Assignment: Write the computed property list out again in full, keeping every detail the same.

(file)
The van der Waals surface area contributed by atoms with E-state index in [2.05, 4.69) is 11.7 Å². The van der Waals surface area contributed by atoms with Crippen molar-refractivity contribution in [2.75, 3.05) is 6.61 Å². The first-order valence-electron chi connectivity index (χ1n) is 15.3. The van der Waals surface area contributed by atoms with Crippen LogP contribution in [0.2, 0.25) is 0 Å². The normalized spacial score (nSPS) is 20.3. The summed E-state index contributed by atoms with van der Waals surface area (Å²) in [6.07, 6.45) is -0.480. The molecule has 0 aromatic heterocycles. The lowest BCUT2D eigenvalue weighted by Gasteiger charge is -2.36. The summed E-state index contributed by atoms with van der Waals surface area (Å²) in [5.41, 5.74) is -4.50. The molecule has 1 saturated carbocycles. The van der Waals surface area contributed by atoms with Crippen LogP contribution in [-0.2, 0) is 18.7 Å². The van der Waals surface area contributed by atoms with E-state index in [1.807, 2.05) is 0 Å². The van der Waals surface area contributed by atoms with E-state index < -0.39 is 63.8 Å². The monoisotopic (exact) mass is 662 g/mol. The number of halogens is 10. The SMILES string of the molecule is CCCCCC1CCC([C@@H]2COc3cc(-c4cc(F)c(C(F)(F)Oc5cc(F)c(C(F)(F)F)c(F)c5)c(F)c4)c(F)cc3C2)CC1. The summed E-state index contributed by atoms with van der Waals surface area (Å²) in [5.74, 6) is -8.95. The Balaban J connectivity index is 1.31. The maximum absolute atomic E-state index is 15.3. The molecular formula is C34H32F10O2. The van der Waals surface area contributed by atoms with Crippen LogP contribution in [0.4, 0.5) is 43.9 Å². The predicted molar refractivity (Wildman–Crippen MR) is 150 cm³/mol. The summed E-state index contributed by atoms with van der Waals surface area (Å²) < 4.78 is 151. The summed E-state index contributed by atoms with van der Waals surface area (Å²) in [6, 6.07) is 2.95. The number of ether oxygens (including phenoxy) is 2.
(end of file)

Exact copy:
The van der Waals surface area contributed by atoms with E-state index in [2.05, 4.69) is 11.7 Å². The van der Waals surface area contributed by atoms with Crippen molar-refractivity contribution in [2.75, 3.05) is 6.61 Å². The first-order valence-electron chi connectivity index (χ1n) is 15.3. The van der Waals surface area contributed by atoms with Crippen LogP contribution in [0.2, 0.25) is 0 Å². The normalized spacial score (nSPS) is 20.3. The summed E-state index contributed by atoms with van der Waals surface area (Å²) in [6.07, 6.45) is -0.480. The molecule has 0 aromatic heterocycles. The lowest BCUT2D eigenvalue weighted by Gasteiger charge is -2.36. The summed E-state index contributed by atoms with van der Waals surface area (Å²) in [5.41, 5.74) is -4.50. The molecule has 1 saturated carbocycles. The van der Waals surface area contributed by atoms with Crippen LogP contribution in [-0.2, 0) is 18.7 Å². The van der Waals surface area contributed by atoms with E-state index in [1.807, 2.05) is 0 Å². The van der Waals surface area contributed by atoms with E-state index < -0.39 is 63.8 Å². The monoisotopic (exact) mass is 662 g/mol. The number of halogens is 10. The SMILES string of the molecule is CCCCCC1CCC([C@@H]2COc3cc(-c4cc(F)c(C(F)(F)Oc5cc(F)c(C(F)(F)F)c(F)c5)c(F)c4)c(F)cc3C2)CC1. The summed E-state index contributed by atoms with van der Waals surface area (Å²) in [5.74, 6) is -8.95. The Balaban J connectivity index is 1.31. The maximum absolute atomic E-state index is 15.3. The molecular formula is C34H32F10O2. The van der Waals surface area contributed by atoms with Crippen LogP contribution in [0.4, 0.5) is 43.9 Å². The predicted molar refractivity (Wildman–Crippen MR) is 150 cm³/mol. The summed E-state index contributed by atoms with van der Waals surface area (Å²) < 4.78 is 151. The summed E-state index contributed by atoms with van der Waals surface area (Å²) in [6, 6.07) is 2.95. The number of ether oxygens (including phenoxy) is 2.